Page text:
But the arbitration panel came down extremely hard on Kevin Williams, charging him with “taking undue advantage of an older, retired, financially unsophisticated, and financially limited client,” as well as placing his own needs and interests above those of his client and using “deceit and misleading and reckless behavior” in the process.

Kevin Williams and his companies must pay $397,000 to Campbell, plus $75,000 in punitive damages and $165,000 in legal fees.

Here is how you cure this problem, you charge these clowns with CRIMINAL financial elder abuse-with serious prison terms.

I guarantee you this, you make one of these crooks into a flaming sign post of what happens when you rip off the old and those who are easy prey to fraud, and the problem will self correct very fast. . . . “Moral depravity is increasing.” Bandits “are emboldened by the lack of enforcement of securities laws by regulators and courts over the last ten years.” ===========

See above for instant cure of problem.

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Don Bauder Oct. 25, 2010 @ 8:50 a.m.

Response to post #7: This case is a microcosm of what is happening in the U.S. But the large financial institutions whose depredations dragged us to the edge of the abyss -- and still may push us over -- have not only NOT been punished, they have been rewarded. Best, Don Bauder

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SurfPuppy619 Oct. 25, 2010 @ 9:10 a.m.

But the large financial institutions whose depredations dragged us to the edge of the abyss -- and still may push us over -- have not only NOT been punished, they have been rewarded. Best, Don Bauder

========== Agree 100% with your coment.

I have said it many times before, those Wall Street firms, and the too big to fail banks and insurance companies, should have had their senior management prosecuted and thrown in the slammer for 20 or 30 years, ala Jeff Skilling and Ken Lay.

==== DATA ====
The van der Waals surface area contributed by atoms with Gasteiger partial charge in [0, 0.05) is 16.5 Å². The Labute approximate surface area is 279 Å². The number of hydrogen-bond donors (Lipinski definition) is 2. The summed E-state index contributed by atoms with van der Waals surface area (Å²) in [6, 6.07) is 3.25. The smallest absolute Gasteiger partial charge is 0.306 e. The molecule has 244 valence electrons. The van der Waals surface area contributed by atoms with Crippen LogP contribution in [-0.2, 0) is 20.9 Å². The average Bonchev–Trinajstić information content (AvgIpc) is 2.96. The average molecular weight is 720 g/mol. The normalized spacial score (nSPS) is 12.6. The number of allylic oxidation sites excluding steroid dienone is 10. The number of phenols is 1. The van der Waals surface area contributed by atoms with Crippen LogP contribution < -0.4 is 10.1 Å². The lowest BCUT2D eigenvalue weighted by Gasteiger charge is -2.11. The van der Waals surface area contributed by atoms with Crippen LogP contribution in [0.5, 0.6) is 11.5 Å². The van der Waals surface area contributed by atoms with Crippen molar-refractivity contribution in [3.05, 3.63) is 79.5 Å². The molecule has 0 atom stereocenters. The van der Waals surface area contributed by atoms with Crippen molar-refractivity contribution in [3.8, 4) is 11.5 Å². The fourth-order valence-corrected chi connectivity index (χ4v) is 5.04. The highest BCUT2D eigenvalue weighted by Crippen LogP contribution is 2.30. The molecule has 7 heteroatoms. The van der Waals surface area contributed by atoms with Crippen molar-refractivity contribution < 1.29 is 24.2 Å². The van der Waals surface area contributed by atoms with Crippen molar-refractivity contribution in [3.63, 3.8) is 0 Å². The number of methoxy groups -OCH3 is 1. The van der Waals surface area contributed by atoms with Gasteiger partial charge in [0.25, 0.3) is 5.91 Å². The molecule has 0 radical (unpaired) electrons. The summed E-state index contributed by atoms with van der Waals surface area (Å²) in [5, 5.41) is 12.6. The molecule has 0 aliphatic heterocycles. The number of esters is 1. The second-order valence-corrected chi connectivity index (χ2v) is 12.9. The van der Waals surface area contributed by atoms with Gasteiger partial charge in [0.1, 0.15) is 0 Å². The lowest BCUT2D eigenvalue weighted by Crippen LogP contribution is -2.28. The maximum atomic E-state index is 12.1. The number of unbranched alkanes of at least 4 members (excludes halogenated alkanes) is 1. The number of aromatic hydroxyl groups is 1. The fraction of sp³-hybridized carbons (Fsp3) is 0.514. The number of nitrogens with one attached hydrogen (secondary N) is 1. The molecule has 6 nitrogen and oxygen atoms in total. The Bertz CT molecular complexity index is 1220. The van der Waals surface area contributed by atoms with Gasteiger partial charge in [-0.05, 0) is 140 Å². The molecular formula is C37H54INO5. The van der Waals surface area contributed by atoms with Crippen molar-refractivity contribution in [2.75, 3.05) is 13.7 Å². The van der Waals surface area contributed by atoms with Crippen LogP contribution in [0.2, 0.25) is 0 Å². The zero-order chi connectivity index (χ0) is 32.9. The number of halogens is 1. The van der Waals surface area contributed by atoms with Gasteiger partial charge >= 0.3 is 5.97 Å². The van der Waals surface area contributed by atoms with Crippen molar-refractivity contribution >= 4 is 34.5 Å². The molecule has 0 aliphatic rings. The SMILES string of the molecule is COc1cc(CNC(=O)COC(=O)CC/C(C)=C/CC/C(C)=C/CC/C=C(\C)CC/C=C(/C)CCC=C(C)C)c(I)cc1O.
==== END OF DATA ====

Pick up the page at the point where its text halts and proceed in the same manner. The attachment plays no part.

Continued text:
Make them the flaming sign post examples of what happens when you bring down the financial system of the largest country in the world.

Problem would not happen again, guarantee it.

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Don Bauder Oct. 25, 2010 @ 12:02 p.m.

Response to post #8: The DA has an elder abuse section. It's their move. Best, Don Bauder

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Don Bauder Oct. 25, 2010 @ 12:48 p.m.

Response to post #10: The big banks have been doing what Enron was doing: concealing liabilities offshore. Best, Don Bauder

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dnt1023 Oct. 25, 2010 @ 7:37 p.m.

How did a 63 year old, disabled, single mother with a high school education amass $428,000 in savings? If she had that much in savings how did she manage a short sale on her house? Isn't that for people who can't/won't make the payments? Seems she took the easy way out with the house while keeping her savings. Her lawyers did well too, $165K. I just feel she is not quite the innocent this story advocates.

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Don Bauder Oct. 25, 2010 @ 9:36 p.m.